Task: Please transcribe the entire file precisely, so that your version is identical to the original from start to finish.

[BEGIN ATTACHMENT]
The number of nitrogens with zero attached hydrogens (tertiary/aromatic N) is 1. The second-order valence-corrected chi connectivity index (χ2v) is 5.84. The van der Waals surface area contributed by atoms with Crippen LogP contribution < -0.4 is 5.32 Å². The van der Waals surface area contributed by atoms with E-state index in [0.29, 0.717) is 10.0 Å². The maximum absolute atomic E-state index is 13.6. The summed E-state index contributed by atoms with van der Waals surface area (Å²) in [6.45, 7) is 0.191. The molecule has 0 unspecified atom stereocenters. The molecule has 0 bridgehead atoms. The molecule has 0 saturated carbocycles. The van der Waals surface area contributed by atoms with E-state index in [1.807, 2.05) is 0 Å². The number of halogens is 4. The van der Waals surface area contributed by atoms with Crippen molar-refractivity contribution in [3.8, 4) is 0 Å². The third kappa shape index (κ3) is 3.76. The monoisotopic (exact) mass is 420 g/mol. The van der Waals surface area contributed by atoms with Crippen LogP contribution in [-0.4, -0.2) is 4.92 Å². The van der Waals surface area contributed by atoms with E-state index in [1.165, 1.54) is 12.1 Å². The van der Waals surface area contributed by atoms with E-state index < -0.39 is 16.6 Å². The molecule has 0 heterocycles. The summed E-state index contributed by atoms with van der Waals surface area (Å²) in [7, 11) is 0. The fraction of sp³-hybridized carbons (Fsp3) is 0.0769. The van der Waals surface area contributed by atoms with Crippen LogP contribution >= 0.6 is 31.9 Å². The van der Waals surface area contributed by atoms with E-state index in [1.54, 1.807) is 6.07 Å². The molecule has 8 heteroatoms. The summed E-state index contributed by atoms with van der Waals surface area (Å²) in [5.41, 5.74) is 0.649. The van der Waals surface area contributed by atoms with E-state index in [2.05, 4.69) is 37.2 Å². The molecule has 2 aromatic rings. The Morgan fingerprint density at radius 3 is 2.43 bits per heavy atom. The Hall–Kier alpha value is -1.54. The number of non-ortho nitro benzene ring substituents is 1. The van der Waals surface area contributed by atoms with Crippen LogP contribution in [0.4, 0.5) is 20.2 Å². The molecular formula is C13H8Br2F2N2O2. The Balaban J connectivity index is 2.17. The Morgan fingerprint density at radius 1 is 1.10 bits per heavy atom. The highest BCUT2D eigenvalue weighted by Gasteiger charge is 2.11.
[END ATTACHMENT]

The number of nitrogens with zero attached hydrogens (tertiary/aromatic N) is 1. The second-order valence-corrected chi connectivity index (χ2v) is 5.84. The van der Waals surface area contributed by atoms with Crippen LogP contribution < -0.4 is 5.32 Å². The van der Waals surface area contributed by atoms with E-state index in [0.29, 0.717) is 10.0 Å². The maximum absolute atomic E-state index is 13.6. The summed E-state index contributed by atoms with van der Waals surface area (Å²) in [6.45, 7) is 0.191. The molecule has 0 unspecified atom stereocenters. The molecule has 0 bridgehead atoms. The molecule has 0 saturated carbocycles. The van der Waals surface area contributed by atoms with E-state index in [1.807, 2.05) is 0 Å². The number of halogens is 4. The van der Waals surface area contributed by atoms with Crippen molar-refractivity contribution in [3.8, 4) is 0 Å². The third kappa shape index (κ3) is 3.76. The monoisotopic (exact) mass is 420 g/mol. The van der Waals surface area contributed by atoms with Crippen LogP contribution in [-0.4, -0.2) is 4.92 Å². The van der Waals surface area contributed by atoms with E-state index in [1.165, 1.54) is 12.1 Å². The van der Waals surface area contributed by atoms with E-state index < -0.39 is 16.6 Å². The molecule has 0 heterocycles. The summed E-state index contributed by atoms with van der Waals surface area (Å²) in [7, 11) is 0. The fraction of sp³-hybridized carbons (Fsp3) is 0.0769. The van der Waals surface area contributed by atoms with Crippen LogP contribution >= 0.6 is 31.9 Å². The van der Waals surface area contributed by atoms with E-state index in [1.54, 1.807) is 6.07 Å². The molecule has 8 heteroatoms. The summed E-state index contributed by atoms with van der Waals surface area (Å²) in [5.41, 5.74) is 0.649. The van der Waals surface area contributed by atoms with E-state index in [2.05, 4.69) is 37.2 Å². The molecule has 2 aromatic rings. The Morgan fingerprint density at radius 3 is 2.43 bits per heavy atom. The Hall–Kier alpha value is -1.54. The number of non-ortho nitro benzene ring substituents is 1. The van der Waals surface area contributed by atoms with Crippen LogP contribution in [0.4, 0.5) is 20.2 Å². The molecular formula is C13H8Br2F2N2O2. The Balaban J connectivity index is 2.17. The Morgan fingerprint density at radius 1 is 1.10 bits per heavy atom. The highest BCUT2D eigenvalue weighted by Gasteiger charge is 2.11.